Defined by scientific psychologists, determinism explains that all human behaviours are causal links from different factors, which in turn makes them predictable and that one has no real control over his/her own actions (Baumeister, 2008).
A prominent forefather of psychology was one of the first to assert this claim using results from his research. Skinner (1984) beliefs that external stimuli and the resultant conditioning is all that govern ones behavior and in which, free will is merely an illusion. Such a claim suggests that environmental influences are the be-all and end-all determinant of human behavior. This drew much contention from other researchers who think he downplayed the potential of genetics and human freedom (Chomsky, 1971; Thorne & Sanders, 2013). Thus, some geneticists believe that an individual’s genetic makeup is instead the single determinant in how one acts and behaves in every aspect. They call it biologism (Velden, 2010). This claim provides the other extreme to what Skinner had suggested. That instead of external events, it is only the intrinsic blueprint of a person that entirely determines his/her behaviour.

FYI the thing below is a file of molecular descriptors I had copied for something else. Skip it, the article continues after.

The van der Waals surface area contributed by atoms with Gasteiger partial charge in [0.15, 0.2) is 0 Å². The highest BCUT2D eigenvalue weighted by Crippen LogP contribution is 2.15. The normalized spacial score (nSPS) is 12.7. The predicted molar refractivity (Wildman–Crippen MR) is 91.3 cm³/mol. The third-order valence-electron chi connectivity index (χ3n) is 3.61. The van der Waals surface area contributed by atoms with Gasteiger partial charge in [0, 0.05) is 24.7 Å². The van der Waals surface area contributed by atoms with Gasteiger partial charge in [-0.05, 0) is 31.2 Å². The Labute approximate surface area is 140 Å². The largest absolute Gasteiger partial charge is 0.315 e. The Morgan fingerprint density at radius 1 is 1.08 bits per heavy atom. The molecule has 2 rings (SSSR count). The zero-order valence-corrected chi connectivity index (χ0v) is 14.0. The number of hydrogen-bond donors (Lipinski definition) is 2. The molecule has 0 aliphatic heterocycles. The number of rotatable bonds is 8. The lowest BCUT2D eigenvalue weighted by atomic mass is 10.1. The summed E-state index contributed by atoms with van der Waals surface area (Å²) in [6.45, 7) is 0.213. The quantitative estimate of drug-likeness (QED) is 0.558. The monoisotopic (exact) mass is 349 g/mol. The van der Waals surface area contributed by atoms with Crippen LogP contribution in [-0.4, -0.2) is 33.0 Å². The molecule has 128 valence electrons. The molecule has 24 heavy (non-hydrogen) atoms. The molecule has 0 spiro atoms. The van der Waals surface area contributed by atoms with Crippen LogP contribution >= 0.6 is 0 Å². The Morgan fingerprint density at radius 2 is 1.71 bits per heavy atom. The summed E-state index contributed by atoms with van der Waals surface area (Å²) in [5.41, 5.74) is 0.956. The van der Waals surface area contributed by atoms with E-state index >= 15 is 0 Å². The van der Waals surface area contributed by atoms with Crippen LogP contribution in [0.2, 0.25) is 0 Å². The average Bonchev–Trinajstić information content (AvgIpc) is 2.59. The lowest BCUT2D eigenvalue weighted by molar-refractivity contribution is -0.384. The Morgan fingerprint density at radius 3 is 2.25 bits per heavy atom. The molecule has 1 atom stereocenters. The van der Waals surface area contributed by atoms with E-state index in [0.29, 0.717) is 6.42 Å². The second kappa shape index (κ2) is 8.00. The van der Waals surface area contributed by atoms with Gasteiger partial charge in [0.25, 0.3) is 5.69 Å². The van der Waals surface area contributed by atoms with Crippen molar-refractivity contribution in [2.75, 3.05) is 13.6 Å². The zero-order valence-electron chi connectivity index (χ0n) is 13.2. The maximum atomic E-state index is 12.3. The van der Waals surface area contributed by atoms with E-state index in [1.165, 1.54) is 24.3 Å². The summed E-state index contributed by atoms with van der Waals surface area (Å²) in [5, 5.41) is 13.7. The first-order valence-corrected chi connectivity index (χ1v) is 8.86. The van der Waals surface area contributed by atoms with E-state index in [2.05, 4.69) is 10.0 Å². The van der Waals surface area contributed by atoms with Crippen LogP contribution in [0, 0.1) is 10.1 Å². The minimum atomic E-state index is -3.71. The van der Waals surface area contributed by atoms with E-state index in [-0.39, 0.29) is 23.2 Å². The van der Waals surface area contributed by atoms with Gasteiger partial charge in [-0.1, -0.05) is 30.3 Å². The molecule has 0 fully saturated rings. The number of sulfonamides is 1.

Despite the contrast, both claims elicit different factors and seem to adequately cover the grounds of what determines behaviour, either internal or external. Even if we agree that there is no single determinant that can predispose the entirety of a person’s behavior, and concede that environment and genetic both plays a part, it would still suggest that all behaviors are determined and that there is no room for freedom. Is the argument against determinism of all behavior a lost cause?
All is not lost, as studies emerging from neuroscience elucidate evidences of free will residing in the brain, specifically the prefrontal cortex (Udell, 2009; de Jong, 2011). Higher-order functions of one’s behaviour which includes planning, reasoning and even lying is attributed to it (Karim et...